"The design is basically laying timber rig mats right off of the existing gravel," explained Patrick Galvin, Great Bear's vice president for external affairs and deputy general counsel. "That will allow year-round drilling, year-round access to any one of these sites."

Water everywhere, but other supplies are lacking

On the road to commercializing their leases, Great Bear officials are enjoying some unexpected benefits of working in Alaska, while at the same time struggling with serious long-term problems.

Unlike unconventional oil developers in the lower 48 states, Great Bear has plenty of water on hand to frack its underground wells. The company's North Slope leases sit on a deep aquifer of brackish water that is unusable for drinking water or agriculture but may be of "ideal quality for hydraulic fracturing operations," Duncan observed.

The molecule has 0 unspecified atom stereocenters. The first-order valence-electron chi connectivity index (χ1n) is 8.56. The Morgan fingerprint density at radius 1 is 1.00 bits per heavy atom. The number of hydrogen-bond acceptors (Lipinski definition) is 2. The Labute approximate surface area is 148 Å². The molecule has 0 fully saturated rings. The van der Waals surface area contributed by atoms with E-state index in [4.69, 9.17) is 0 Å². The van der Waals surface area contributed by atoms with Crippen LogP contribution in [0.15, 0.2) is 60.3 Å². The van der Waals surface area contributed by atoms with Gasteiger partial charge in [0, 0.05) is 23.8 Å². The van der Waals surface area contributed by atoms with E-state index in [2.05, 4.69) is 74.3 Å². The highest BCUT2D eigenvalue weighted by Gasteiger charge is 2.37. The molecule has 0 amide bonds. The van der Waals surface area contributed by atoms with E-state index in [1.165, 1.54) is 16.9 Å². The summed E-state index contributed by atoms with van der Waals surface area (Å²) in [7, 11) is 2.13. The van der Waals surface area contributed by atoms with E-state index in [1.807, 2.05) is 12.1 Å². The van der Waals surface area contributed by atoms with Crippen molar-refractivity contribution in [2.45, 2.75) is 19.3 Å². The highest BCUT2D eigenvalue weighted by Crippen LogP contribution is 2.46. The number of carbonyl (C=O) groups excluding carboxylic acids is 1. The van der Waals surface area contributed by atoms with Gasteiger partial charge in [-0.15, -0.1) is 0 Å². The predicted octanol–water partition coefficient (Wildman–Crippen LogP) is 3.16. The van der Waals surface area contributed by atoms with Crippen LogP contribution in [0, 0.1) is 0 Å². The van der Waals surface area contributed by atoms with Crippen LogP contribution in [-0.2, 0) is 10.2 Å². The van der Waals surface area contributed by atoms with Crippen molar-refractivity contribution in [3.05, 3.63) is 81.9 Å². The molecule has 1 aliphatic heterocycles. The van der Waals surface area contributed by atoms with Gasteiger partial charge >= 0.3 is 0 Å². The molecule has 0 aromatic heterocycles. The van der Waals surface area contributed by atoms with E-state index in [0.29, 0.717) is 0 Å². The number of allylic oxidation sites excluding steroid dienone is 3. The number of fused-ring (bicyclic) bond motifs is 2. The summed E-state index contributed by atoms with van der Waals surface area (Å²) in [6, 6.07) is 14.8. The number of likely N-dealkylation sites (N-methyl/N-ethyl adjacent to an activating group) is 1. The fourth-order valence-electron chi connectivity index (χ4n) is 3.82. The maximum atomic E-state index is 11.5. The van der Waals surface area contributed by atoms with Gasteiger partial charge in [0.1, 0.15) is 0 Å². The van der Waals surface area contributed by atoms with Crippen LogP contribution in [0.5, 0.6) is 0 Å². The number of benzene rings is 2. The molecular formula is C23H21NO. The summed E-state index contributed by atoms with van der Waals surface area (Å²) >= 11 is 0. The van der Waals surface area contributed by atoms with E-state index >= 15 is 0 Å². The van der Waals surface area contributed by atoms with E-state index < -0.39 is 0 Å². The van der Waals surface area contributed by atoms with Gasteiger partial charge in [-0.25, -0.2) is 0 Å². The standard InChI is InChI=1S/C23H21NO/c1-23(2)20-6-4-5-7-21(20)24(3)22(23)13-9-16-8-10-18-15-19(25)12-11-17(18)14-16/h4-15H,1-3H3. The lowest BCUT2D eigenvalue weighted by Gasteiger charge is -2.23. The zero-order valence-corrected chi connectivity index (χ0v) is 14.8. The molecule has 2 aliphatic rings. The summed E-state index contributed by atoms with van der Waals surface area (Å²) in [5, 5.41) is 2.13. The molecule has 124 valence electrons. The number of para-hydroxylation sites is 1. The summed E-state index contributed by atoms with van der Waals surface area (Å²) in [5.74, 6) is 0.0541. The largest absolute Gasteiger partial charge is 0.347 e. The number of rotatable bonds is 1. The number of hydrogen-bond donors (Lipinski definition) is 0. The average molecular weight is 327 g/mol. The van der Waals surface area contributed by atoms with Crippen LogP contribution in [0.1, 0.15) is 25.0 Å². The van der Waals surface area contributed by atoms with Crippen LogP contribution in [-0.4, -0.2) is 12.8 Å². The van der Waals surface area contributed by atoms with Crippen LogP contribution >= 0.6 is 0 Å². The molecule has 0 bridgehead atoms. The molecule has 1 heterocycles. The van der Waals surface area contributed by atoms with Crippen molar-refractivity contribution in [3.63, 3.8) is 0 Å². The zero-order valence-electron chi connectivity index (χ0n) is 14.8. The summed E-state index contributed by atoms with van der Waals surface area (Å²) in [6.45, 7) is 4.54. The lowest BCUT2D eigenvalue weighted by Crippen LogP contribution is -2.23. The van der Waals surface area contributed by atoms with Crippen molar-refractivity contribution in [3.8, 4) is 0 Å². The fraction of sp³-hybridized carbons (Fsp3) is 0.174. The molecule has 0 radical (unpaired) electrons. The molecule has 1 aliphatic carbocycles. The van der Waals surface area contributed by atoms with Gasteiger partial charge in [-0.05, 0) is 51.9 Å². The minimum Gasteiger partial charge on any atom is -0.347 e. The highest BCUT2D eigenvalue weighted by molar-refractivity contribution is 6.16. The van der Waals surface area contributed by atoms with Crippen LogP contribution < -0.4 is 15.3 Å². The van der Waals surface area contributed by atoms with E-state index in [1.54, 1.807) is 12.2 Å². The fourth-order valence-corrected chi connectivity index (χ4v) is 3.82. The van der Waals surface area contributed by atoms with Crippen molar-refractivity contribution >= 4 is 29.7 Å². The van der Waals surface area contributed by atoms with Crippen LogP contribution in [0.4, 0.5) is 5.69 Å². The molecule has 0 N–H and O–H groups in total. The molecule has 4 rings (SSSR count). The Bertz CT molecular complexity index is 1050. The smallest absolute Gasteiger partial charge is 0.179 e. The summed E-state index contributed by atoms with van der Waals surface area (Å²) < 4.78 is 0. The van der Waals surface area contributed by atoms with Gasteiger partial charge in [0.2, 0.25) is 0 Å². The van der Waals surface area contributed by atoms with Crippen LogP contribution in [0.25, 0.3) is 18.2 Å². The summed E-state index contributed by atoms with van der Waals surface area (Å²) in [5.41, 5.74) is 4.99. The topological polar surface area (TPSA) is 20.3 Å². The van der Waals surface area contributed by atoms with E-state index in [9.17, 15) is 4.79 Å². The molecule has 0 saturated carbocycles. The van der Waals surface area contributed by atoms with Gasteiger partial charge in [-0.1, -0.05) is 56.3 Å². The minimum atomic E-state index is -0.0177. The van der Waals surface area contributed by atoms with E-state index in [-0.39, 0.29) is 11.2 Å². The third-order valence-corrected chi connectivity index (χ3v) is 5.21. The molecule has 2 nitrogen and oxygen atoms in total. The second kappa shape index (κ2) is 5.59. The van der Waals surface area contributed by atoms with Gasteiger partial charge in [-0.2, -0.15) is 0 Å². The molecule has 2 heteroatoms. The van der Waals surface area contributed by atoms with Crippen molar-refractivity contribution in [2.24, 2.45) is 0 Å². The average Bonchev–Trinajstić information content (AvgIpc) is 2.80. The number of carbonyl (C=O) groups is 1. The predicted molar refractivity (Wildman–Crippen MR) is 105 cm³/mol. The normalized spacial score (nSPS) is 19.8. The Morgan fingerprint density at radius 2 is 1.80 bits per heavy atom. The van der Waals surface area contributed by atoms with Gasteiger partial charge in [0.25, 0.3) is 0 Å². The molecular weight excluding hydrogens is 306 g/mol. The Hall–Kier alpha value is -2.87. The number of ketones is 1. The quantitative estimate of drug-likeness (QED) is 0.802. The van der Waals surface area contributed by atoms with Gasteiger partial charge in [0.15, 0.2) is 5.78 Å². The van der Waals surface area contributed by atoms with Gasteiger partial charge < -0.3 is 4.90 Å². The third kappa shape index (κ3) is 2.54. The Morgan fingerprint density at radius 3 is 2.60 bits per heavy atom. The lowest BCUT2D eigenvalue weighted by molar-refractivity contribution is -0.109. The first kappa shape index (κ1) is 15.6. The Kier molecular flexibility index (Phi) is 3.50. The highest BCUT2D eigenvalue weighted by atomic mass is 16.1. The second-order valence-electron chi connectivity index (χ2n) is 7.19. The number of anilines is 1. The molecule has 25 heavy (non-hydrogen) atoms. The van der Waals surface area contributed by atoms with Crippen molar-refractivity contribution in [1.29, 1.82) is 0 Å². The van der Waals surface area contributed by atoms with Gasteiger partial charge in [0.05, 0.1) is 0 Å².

The small Native villages that dot the North Slope rely on surface water, which is separated from the underground aquifer by a permafrost barrier.

Although some local residents and environmentalists have raised concerns that fracking operations could taint drinking water supplies, the issue has not become a major sticking point in Great Bear's development plans.

The Alaska Oil and Gas Conservation Commission is currently taking public comment on draft fracking regulations that would apply to the state's future unconventional oil operations (EnergyWire, Jan. 3.)

Duncan said the North Slope's bountiful water supply "is a huge benefit to us. We're doing an aquifer study to establish rates of deliverability and also to identify bands in the deep subsurface that we can use as sites for injecting our drilling waste."